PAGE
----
BIOGRAPHY: Axel Haig (1835-1921)
Axel Herman Haig was born on November 10, 1835 on the Swedish Island of Gotland; located in the Baltic Sea half way between Sweden and Russia.1 This historic island and its capital of Wisby were well known for its seafaring history as well as its extensive Swedish Gothic Architecture.2 Needless to say, these things had a profound influence on a young Axel Haig. From an early age, Haig embraced his home’s seafaring heritage and began sketching seascapes, ships, and model boats.3 At the young age of fifteen, Haig went to study naval architecture at the Swedish government dockyard of Karlskrona.4 At the dockyard, Haig began his first career as a prolific ship designer.5 After three years, Haig decided he would try and further his education in the world’s greatest maritime power: Great Britain.6 In 1856, Haig was offered a position in the Clydeside dockyards of Glasgow, Scotland where he furthered is reputation as a ship designer and draughtsman.7 Despite summer trips back home to Gotland, Haig would call Great Britain home for the rest of his life.
After three years in Scotland, Haig’s interested appeared to move from ship architecture to domestic architecture.8 It was actually the head of the shipbuilding firm Haig worked for who first commissioned Haig to design him a new house.9 In 1859, Haig officially left his post in Glasgow for an architectural position in at the Ecclesiastical Commissioners office in London.10 Haig’s career moved towards architectural draughtsman, and he became well-schooled in church, especially gothic, architectural features. Haig’s drawing capabilities, architectural knowledge, and mastery of perspective drew him praise around Britain’s elite architecture circles.11 In 19th century Europe, an architectural draughtsman was a very distinct position from architect, and although Haig was trained as an architect, it was his draughtsmanship that drew the attention of Britain’s premier architecture firms.12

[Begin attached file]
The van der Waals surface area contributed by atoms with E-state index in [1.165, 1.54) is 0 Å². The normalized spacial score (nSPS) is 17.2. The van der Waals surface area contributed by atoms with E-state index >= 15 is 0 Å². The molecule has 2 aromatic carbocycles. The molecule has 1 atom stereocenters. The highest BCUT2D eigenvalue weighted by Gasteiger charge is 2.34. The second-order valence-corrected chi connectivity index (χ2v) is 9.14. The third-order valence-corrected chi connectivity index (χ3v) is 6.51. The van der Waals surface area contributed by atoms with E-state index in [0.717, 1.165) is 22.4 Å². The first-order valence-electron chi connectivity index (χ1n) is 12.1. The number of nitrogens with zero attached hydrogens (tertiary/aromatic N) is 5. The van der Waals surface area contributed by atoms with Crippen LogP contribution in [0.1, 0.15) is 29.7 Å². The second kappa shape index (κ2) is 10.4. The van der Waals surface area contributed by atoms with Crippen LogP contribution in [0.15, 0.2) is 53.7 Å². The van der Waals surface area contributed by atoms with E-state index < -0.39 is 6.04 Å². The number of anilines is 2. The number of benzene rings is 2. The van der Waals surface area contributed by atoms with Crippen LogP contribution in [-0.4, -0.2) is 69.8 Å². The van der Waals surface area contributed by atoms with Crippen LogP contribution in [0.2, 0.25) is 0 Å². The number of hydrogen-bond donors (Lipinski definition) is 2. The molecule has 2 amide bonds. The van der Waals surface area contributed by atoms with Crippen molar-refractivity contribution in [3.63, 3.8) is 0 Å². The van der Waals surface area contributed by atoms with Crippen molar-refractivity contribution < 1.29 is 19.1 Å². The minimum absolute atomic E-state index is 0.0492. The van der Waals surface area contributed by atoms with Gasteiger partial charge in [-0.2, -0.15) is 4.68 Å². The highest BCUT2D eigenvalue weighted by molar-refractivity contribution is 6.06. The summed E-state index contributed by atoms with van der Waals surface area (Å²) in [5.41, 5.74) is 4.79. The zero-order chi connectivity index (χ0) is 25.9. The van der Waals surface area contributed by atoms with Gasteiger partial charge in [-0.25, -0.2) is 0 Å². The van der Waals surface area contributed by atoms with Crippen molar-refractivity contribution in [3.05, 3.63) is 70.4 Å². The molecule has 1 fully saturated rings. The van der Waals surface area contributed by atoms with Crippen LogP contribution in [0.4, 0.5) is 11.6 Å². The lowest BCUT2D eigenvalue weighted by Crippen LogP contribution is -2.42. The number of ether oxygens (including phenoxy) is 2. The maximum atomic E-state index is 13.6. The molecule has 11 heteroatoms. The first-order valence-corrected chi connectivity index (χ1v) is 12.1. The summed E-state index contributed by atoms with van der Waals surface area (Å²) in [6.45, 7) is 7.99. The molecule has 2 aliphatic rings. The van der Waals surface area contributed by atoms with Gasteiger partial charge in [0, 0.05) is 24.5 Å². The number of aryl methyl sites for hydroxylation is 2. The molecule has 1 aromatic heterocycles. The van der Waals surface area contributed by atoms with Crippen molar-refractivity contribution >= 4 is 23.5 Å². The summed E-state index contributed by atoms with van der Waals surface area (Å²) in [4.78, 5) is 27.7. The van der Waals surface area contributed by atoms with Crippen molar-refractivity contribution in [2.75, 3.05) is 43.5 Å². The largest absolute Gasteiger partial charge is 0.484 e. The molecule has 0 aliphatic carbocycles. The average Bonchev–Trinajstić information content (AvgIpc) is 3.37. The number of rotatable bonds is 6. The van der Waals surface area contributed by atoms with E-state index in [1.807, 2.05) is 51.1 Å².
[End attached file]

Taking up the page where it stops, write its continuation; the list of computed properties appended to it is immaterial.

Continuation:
Despite working with many different architects, Haig was most notably associated with noted British Architect William Burges. Burges had championed the Gothic Revival style that had swept over Victorian England and Haig was the perfect man to capture Burges’ vastly eclectic and imaginative medieval designs.13 Burges’ designs emphasized the polychrome, medieval ornamentation, and freedom of design advocated by John Ruskin and hugely influential in Victorian Britain. Furthermore, Burges’ involvement in British art circles, the Pre-Raphaelites and the Arts and Crafts movement, furthered Haig’s complementary interest in the Gothic Revival.14 Haig began to be Burges’ principle draughtsman including breathtaking drawings of Burges’ design for London’s Law Court competition in 1870. Despite not winning the competition, the eventual winner, architect G.E. Street noted, “I wouldn’t mind being beaten by drawings like those,” in reference to Haig.15 Haig’s work began to appear regularly in British architecture magazines, and in the Royal Academy in London.16
Burges loved travelling across Europe, and in 1875 he suggested that Haig take a trip to Sicily.17 Haig and is wife of nine years travelled the island visiting the Cathedrals of Monreale and Capella Palatine at Burges’ insistence.18 Haig fell in love with Sicily and its cultural center of Palermo. He was mesmerized by the region’s, “Siculo-Norman art,” especially its cathedrals, with its enchanting mosaics and frescos.19 After three months in Sicily, Haig returned to Britain via Naples, Rome, northern Italy, and the Gothic capital of Venice.20 More importantly, he returned with a vast portfolio of drawings and watercolors, as well as a new passion for Europe’s great gothic cathedrals. Upon seeing the Amiens cathedral in France, Haig wrote, “I had seen very little and knew very little indeed of Gothic Art, but, in spite of my ignorance, it occurred to me decidedly that whatever else I might see in after years, anything more just in proportion, more strong in building, and more harmoniously and loftily noble.”21